ROTC Leadership Training Exercise: A view from Inside

Matthew Ippolito, Contributing Writer

Second Lieutenant Matthew Ippolito provides a first-hand account of the Leadership Training Exercise that members of the University’s ROTC program took part in on Oct. 30-Nov. 1.

It’s not often that University students wake up at 4 a.m. on a Saturday morning. Add in below-freezing temperatures, guard duty, and freeze-dried food, and it’s safe to say that the cadets of the University’s Army ROTC “Bison Battalion” had a very different Halloween weekend from most students.

Not many people are aware that there was a time in the University’s history when students walked out of their classes, grabbed rifles and began marching 70 miles to help fight the invading confederate army at Gettysburg, Pa. Receiving word in Harrisburg, Pa. that the battle had been won, the column of students returned to their desks, and the Bison Battalion was born.

Approximately 150 years later, the Bison Battalion is now a branch of the Reserve Officers’ Training Corps (ROTC), and has an excellent reputation for training some of the top-ranked Army officers in the country.

As a second lieutenant and active-duty officer, my days as a cadet are finished, but that didn’t stop the cold mountain air from causing me to shiver as I felt around in the dark for my boots. It’s 4 a.m. and already I see the senior cadets up and moving, their presence given away only by the glare of their red headlamps. After rolling up their frost-covered sleeping bags, they begin to carefully make their way to the tactical operations center (TOC), stepping over the slumbering forms of other cadets.

During this Leadership Training Exercise (LTX), the senior cadets are placed in charge of their younger counterparts. They are given the daunting task of planning the entire operation, including transportation, food, equipment, and medical plans, and are held accountable for the almost 80 cadets at the camp that weekend. The seniors are treated as officers and are expected to train, supervise, and set the example for the others. In this case, it means getting up 45 minutes earlier to make sure the training for the rest of the day is ready.

Switching on my headlamp, I look around and observe the cadets around me, some still sleeping, and others beginning to check their gear and equipment. The cadets of the Bison Battalion are a diverse group, coming from a wide range of backgrounds and one of the five schools in the battalion: Bucknell University, Lycoming College, Susquehanna University, Bloomsburg University, and Pennsylvania College of Technology. They may be an assorted bunch, but they all share one thing: the dream of becoming an officer in the United States Army. It is the commitment to that dream which has led them to exchange the festivities of the Halloween weekend for the cold and the discipline of field training.

The previous afternoon, the cadets had arrived at Camp Karoondinha and immediately got busy attending briefs, practicing land navigation and combat first aid, and learning about survival techniques. The senior cadets established their TOC (the main headquarters for training) and began pouring over maps and establishing timelines.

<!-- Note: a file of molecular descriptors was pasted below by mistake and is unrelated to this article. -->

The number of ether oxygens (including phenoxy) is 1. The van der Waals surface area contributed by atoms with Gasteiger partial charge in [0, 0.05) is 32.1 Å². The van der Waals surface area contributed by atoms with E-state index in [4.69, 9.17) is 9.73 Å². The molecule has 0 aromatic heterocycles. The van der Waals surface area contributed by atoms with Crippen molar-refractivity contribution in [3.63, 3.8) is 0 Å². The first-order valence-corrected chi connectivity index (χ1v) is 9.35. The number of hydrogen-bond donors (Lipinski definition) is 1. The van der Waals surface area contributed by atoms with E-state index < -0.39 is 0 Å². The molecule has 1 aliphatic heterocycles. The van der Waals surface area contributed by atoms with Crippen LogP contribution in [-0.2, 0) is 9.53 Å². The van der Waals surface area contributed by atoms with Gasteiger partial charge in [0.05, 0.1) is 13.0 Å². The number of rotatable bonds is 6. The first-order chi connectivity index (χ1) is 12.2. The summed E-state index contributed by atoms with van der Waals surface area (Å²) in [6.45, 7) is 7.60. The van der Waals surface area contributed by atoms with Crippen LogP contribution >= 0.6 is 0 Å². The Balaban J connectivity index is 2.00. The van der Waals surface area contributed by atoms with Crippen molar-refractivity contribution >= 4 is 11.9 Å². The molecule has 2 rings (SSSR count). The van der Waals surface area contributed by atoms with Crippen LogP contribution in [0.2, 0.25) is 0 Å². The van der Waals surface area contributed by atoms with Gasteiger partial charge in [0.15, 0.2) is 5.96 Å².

“Our goal for the freshmen, sophomores, and juniors is to get them trained, get them familiar with Army tactics in the field,” Cadet Alexander Kempf ’16 said. “We want to instill confidence and leadership abilities. For myself and other seniors, it’s the same, but more advanced.”

As night fell, the juniors and seniors moved into their outdoor patrol base, established a roster for guard duty, and did their best to get some sleep, despite the below-freezing temperatures. It was a long night.

An hour after the seniors and myself awoke, the patrol base is bustling with activity. The cadet’s red headlamps are the only illumination they have in the darkness, and they use them to get dressed, check their equipment, and clean the area. Once that is done, they sit down against a tree and crack open an MRE (Meal Ready-to-Eat) for breakfast.

Training begins before the sun is even up. Under a senior’s watchful eye, cadets break up into squads of eight to 12 soldiers and take turns leading their squad through a variety of missions. These missions include a squad level attack on a fixed position, ambushing an enemy on the road, or conducting a reconnaissance mission. The missions begin at 6 a.m. and will continue until 6 p.m. If the cadets are not participating in missions, they will be rappelling off a 60-foot tower. There is no fear of heights in the army.

The only rest the cadets get during the day is during after-action reviews (AARs). These occur after a mission is completed. The leader stands up and the senior evaluates him on what he did well and what he can improve upon. I sat in on several of these reviews and noted that no matter how well or poorly the mission went, every cadet present learned valuable lessons. The entire exercise is specifically designed to build up cadets’ confidence and leadership abilities, as well as their resilience and reaction to real world problems.

The cadets may be cold and tired, and know that they have another day of training ahead of them, but looking around me, I see that every single one is ready and eager to keep going. With a growing spirit of camaraderie and achievement, the cadets shoulder their packs and grab their rifles, ready to press on. I grab my pack as well, silently impressed by these remarkable young leaders who are ready to leave the comfort of college life for something greater than themselves, just like the original members of the Bison Battalion.

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